No deadly arms were uncovered during the raid. According to eyewitness testimony, the report of snipers that prompted the raid was likely caused by a cap gun used to start races in track events. Witnesses said they saw Cooper firing a few rounds inside and outside of the annex in what one described as an act of mischief.
Officer August was charged with murder after extensive hearings and investigations. His defense counsel Norman Lippitt argued that Hersey’s book, which was published only a year after the incident and received extensive news coverage, was “too inflammatory” to allow a fair trial with unprejudiced jurors.
The judge agreed and moved the trial to Mason, Michigan, a small county seat about 90 miles from Detroit, all but guaranteeing an all-white jury. After a six-week long trial, Officer August was acquitted.
A civil rights trial followed in Flint in 1970. Officers August, Paille and Senak were charged with conspiring to deny civil rights to the three victims plus eight others, resulting in an acquittal for all three officers.
The response to the Rebellion of Detroit’s electorate in the 1969 mayoral election was a victory for the law and order candidate, Roman Gribbs. His newly appointed chief of police, John Nichols, quickly implemented a novel policing procedure called Stop the Robberies, Enjoy Safe Streets. A special unit of the Police Department employed police officers in civilian clothes to entrap criminals in crimes that wouldn’t have otherwise occurred. Such policing practices, and a growing black population, led to the 1973 election of Detroit’s first black mayor, Coleman A. Young.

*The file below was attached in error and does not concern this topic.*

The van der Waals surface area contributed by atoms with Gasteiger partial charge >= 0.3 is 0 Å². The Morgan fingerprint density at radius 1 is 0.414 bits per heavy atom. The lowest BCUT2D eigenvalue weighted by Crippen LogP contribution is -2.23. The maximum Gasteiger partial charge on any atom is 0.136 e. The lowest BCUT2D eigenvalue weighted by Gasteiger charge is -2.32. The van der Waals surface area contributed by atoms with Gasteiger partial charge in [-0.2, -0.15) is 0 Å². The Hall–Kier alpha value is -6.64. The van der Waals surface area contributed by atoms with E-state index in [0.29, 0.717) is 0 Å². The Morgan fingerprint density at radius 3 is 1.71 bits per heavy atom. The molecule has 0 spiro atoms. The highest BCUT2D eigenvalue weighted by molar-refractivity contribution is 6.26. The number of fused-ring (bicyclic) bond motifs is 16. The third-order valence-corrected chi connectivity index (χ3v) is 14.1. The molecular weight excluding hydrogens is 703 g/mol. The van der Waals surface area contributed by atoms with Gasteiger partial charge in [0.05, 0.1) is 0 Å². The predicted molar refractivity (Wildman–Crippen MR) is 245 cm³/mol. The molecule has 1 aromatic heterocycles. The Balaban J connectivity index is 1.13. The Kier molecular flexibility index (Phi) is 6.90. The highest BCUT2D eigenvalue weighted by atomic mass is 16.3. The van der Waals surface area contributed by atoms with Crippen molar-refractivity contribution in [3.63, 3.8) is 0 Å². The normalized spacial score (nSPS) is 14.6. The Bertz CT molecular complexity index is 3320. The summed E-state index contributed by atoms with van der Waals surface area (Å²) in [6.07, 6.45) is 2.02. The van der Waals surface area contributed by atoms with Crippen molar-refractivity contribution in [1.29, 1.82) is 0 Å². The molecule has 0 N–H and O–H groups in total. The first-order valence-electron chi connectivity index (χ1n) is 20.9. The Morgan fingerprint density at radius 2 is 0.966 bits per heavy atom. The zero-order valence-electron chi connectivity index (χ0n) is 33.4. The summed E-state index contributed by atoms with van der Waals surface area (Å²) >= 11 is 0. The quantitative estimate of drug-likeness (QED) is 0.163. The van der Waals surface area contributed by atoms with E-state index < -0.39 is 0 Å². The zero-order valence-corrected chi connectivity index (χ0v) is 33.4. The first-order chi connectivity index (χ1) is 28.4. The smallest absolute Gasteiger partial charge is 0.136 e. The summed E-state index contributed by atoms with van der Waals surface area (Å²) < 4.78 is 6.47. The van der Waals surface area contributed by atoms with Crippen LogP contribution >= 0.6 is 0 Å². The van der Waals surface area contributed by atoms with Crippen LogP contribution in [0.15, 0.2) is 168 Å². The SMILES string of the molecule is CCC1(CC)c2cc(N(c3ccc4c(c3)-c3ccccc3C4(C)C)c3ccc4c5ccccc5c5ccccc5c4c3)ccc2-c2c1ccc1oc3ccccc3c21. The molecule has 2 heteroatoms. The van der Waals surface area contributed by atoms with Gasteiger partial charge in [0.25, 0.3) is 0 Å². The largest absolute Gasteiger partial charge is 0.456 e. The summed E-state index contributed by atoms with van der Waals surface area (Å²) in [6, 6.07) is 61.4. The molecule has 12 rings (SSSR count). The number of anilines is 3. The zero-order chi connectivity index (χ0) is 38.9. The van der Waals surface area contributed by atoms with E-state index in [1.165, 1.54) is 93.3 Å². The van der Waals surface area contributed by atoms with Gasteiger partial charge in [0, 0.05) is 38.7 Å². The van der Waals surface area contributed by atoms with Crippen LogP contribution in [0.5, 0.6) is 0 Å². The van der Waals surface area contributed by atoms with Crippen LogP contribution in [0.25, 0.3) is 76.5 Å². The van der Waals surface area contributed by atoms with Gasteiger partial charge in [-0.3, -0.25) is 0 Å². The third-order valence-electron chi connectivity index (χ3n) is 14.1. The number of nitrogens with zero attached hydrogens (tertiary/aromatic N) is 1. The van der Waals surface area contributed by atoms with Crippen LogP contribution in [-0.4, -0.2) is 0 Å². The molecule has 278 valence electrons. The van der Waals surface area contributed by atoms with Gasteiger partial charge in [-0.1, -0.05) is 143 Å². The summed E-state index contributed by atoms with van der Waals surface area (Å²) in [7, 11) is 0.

I believe the Algiers Motel incident illustrates a consistent pattern of deadly police brutality perpetrated against blacks, caused primarily by predispositions to social control of blacks and other persons of color.
As legal methods of social control such as segregation policies were overturned by courts throughout the 20th century, enforcement of existing segregation patterns are increasingly taken on, consciously or unconsciously, by local police departments, often using violence and brutality.
Sadly, these patterns existed long before that fateful night in the Algiers, and continue into our present.
Jeffrey Horner does not work for, consult, own shares in or receive funding from any company or organization that would benefit from this article, and has disclosed no relevant affiliations beyond their academic appointment.